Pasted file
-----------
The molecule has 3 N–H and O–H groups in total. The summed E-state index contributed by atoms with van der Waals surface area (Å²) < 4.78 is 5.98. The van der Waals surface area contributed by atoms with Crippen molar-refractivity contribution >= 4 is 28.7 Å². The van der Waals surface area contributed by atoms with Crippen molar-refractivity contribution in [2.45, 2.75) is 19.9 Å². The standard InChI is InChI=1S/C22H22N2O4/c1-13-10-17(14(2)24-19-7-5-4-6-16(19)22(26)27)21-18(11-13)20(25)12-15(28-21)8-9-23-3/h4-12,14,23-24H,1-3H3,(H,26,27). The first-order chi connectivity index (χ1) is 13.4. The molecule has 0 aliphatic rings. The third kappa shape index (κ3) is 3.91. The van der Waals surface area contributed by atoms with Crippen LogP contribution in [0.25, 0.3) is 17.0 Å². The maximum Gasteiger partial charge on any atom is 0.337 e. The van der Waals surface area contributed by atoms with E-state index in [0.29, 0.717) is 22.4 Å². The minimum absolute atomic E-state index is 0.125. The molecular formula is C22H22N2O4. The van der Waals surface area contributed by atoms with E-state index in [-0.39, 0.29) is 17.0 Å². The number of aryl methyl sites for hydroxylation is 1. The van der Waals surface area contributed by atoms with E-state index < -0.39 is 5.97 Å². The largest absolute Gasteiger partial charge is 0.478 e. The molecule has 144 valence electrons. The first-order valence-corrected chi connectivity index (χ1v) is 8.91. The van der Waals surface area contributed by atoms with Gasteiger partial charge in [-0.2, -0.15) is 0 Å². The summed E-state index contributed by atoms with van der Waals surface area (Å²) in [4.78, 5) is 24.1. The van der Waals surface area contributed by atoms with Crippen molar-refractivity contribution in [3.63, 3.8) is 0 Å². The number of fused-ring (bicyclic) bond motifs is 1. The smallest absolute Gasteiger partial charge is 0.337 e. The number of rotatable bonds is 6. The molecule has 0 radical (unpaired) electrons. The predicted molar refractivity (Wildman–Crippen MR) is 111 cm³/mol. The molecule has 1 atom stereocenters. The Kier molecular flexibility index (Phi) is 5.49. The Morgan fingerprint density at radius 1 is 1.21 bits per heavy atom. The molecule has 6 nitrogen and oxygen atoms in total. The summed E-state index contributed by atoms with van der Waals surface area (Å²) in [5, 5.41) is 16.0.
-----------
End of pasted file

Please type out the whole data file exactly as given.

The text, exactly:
The molecule has 3 N–H and O–H groups in total. The summed E-state index contributed by atoms with van der Waals surface area (Å²) < 4.78 is 5.98. The van der Waals surface area contributed by atoms with Crippen molar-refractivity contribution >= 4 is 28.7 Å². The van der Waals surface area contributed by atoms with Crippen molar-refractivity contribution in [2.45, 2.75) is 19.9 Å². The standard InChI is InChI=1S/C22H22N2O4/c1-13-10-17(14(2)24-19-7-5-4-6-16(19)22(26)27)21-18(11-13)20(25)12-15(28-21)8-9-23-3/h4-12,14,23-24H,1-3H3,(H,26,27). The first-order chi connectivity index (χ1) is 13.4. The molecule has 0 aliphatic rings. The third kappa shape index (κ3) is 3.91. The van der Waals surface area contributed by atoms with Crippen LogP contribution in [0.25, 0.3) is 17.0 Å². The maximum Gasteiger partial charge on any atom is 0.337 e. The van der Waals surface area contributed by atoms with E-state index in [0.29, 0.717) is 22.4 Å². The minimum absolute atomic E-state index is 0.125. The molecular formula is C22H22N2O4. The van der Waals surface area contributed by atoms with E-state index in [-0.39, 0.29) is 17.0 Å². The number of aryl methyl sites for hydroxylation is 1. The van der Waals surface area contributed by atoms with E-state index < -0.39 is 5.97 Å². The largest absolute Gasteiger partial charge is 0.478 e. The molecule has 144 valence electrons. The first-order valence-corrected chi connectivity index (χ1v) is 8.91. The van der Waals surface area contributed by atoms with Gasteiger partial charge in [-0.2, -0.15) is 0 Å². The summed E-state index contributed by atoms with van der Waals surface area (Å²) in [4.78, 5) is 24.1. The van der Waals surface area contributed by atoms with Crippen molar-refractivity contribution in [3.63, 3.8) is 0 Å². The number of fused-ring (bicyclic) bond motifs is 1. The smallest absolute Gasteiger partial charge is 0.337 e. The number of rotatable bonds is 6. The molecule has 0 radical (unpaired) electrons. The predicted molar refractivity (Wildman–Crippen MR) is 111 cm³/mol. The molecule has 1 atom stereocenters. The Kier molecular flexibility index (Phi) is 5.49. The Morgan fingerprint density at radius 1 is 1.21 bits per heavy atom. The molecule has 6 nitrogen and oxygen atoms in total. The summed E-state index contributed by atoms with van der Waals surface area (Å²) in [5, 5.41) is 16.0.